Call Me Pamela: The Breast Reconstruction after Mastectomy
Finally, the day of my boob job was here. I felt incredibly guilty for feeling excited about having another surgery but getting my boobs back, and bigger then before, really made me happy. I knew I was never going to look completely normal and that no plastic surgeon could recreate everything exactly right, but I was glad to get rid of the tissue expanders that were locked inside my chest muscles for months. Hard as a rock, they prevented me from sleeping on my stomach, poked me when I rolled on my side and made wearing a bra an impossibility. Baggy shirts were my fashion of the season because the expanders looked like two large mishapen potatoes on my chest.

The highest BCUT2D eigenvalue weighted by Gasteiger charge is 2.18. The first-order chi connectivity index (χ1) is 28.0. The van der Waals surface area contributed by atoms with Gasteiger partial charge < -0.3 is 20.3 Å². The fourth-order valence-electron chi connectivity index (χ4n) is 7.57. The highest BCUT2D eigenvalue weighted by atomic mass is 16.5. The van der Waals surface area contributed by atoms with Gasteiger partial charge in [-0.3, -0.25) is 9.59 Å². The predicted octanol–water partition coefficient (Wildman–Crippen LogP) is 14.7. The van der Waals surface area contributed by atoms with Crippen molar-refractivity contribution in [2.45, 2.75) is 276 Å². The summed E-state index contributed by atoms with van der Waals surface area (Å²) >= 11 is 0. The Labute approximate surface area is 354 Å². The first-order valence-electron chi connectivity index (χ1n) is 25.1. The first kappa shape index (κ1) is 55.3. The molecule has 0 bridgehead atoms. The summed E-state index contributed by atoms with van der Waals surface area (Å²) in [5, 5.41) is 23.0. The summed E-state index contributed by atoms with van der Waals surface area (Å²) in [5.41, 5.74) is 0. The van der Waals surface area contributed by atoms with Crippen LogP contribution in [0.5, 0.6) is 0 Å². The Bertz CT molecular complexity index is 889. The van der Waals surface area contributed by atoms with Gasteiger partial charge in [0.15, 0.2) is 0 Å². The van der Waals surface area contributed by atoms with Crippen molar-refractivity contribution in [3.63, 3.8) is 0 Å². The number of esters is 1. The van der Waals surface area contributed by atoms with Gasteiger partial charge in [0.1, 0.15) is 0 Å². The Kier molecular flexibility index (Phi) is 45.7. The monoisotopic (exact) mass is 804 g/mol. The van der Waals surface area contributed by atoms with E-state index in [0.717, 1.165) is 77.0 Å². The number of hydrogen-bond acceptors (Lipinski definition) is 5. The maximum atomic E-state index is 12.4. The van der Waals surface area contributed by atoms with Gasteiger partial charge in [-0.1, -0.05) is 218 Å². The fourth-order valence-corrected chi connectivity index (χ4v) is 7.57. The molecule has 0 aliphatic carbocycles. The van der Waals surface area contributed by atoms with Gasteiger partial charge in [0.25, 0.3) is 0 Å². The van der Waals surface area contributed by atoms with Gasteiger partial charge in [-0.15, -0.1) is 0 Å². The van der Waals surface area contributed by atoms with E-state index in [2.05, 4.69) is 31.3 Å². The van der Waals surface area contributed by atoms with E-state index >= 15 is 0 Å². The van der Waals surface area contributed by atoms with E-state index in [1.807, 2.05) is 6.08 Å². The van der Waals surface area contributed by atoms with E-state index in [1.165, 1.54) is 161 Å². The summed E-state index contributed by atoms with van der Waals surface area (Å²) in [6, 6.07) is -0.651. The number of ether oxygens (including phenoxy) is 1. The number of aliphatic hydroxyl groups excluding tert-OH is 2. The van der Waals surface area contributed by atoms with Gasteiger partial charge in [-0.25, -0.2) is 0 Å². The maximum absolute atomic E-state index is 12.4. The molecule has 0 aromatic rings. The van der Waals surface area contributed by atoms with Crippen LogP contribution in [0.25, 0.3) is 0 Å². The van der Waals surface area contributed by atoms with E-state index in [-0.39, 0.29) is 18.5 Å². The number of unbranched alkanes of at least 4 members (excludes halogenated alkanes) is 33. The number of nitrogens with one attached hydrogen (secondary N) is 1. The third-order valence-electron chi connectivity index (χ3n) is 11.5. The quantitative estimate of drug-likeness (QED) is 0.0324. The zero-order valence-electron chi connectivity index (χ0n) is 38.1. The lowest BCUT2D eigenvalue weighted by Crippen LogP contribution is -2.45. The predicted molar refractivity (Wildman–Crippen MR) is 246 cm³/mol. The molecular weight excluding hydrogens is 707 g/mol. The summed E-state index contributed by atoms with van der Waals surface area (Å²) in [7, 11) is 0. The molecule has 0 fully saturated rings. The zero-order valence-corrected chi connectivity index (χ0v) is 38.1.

At the hospital, I changed into the surgery uniform that became so familiar to me: the gown that’s impossible to tie in the back by yourself, the sticky socks, the bathrobe. Shivering, I wrapped everything around me as much as I could and almost bisected myself with the bathrobe sash but I was still freezing. I lay on the stretcher in one of the pre-surgery bays, clutching the skimpy sheet.
My stone faced nurse came over to inquire about important things like if I ate that morning and if there was a chance I was pregnant. After denying both, I sheepishly asked if it would be possible to get another blanket. To my surprise she finally cracked a smile and brought over an extra sheet. It didn’t help much but I was momentarily distracted by the rising tempo of the surgical suite. Employees in various scrubs switched from walking to jogging while constantly lifting their heads to a board on one wall as if the Superbowl was playing. I figured the different patients and their surgeries must have been listed there.